Friday, December 2, 2016

Me on A Shadow Burning and Bright

Title: A Shadow Bright and Burning
Author: Jessica Cluess
Release Date: September 20, 2016
Publisher: Random House Books for Young Readers (Random House imprint)

Forced to reveal her power to save a friend, Henrietta Howel is shocked when instead of being executed, she's invited to train as one of Her Majesty's royal sorcerers. Thrust into the glamour of Victorian London, Henrietta is declared the chosen one, the girl who will defeat the Ancients, bloodthirsty demons terrorizing humanity. She also meets her fellow sorcerer trainees, handsome young men eager to test her power and her heart. One will challenge her. One will fight for her. One will betray her. As she plays a dangerous game of deception, she discovers that the sorcerers have their own secrets to protect. With battle looming, what does it mean to not be the one? And how much will she risk to save the city—and the one she loves?

A Shadow Bright and Burning is a dangerous magic, one of shadows and demons, one of sorcerers and magicians. It's the story of a young woman trying to become something many claim she is and her navigating that demand while the fire inside of her rages on.

Henrietta is a familiar sort of heroine: a meek young woman from a poor and humble upbringing, an orphan with only a loyal friend for support and hopes for the future. The book begins with her in a place she's not technically safe in but it's a roof over her head and her friend Rook by her side. It's a horrible place, but she's alive. Then the sorcerer comes, looking for a student at the school Henrietta teaches at. Then the Ancient and the Familiars come. Then her fire is revealed, and she's whisked off to London to learn the ways of being a sorcerer. But in a city like London, danger lurks around every corner.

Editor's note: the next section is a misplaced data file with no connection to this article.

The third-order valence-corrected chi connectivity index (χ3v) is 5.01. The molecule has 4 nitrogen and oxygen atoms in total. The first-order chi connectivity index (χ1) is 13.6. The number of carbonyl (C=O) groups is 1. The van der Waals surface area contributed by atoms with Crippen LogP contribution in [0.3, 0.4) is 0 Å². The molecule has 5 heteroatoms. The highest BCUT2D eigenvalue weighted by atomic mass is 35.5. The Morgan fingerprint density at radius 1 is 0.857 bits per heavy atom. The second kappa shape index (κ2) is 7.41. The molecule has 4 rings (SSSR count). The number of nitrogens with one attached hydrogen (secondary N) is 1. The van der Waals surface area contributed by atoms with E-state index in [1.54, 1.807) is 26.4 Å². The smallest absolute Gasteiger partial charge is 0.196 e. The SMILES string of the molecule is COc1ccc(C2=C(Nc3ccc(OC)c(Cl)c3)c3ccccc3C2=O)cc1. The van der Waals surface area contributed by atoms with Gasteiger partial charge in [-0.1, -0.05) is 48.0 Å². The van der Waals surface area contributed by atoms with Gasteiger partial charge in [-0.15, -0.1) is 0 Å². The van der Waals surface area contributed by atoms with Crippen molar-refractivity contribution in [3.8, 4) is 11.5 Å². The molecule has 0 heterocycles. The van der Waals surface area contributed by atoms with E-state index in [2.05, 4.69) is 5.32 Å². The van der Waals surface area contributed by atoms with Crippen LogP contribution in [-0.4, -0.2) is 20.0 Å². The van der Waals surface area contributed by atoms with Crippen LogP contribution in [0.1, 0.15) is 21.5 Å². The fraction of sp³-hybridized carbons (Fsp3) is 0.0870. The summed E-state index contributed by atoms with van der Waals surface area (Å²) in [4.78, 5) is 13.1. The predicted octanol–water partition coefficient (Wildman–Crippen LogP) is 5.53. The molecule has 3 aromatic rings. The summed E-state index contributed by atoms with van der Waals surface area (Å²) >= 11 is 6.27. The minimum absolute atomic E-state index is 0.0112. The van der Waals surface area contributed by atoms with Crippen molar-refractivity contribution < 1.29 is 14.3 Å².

I found the world-building intriguing. The inclusion of magic and the Ancients in a Victorian-esque London. The different kinds of magic, the disgust and feud between sorcerers and magicians. The Ancients and the Unclean. All different kinds of magic and impossibility live here in this world. Underneath the magic, there are a number of clear and familiar overarching themes and sensibilities here. Like class inequality, how the rich hold themselves above the poor. Like gender inequality, how a number of trainees and sorcerers find it foolish to teach a young woman the ways of magic like how they teach Henrietta. How it would be better for her to know her place, which would be under their overbearing and pompous male thumbs. Because how dare a woman think she be equal to a man.

I was rather surprised by this book, and rather surprised as to how much I enjoyed it. It was exciting and tense, the Ancients were wonderfully creepy and disturbing, and a number of the sorcerers were rather obvious and spiteful in their dated misogyny. Not all, which was helpful to Henrietta. Sometimes you really need to put aside your views on women in power if you want to live. I'm curious as to what will happen in the next book, as it looks like Henrietta will be in more and more battles to come, and which secrets will be uncovered. Because there are quite a few.

(I borrowed an e-book copy of this title from the library.)

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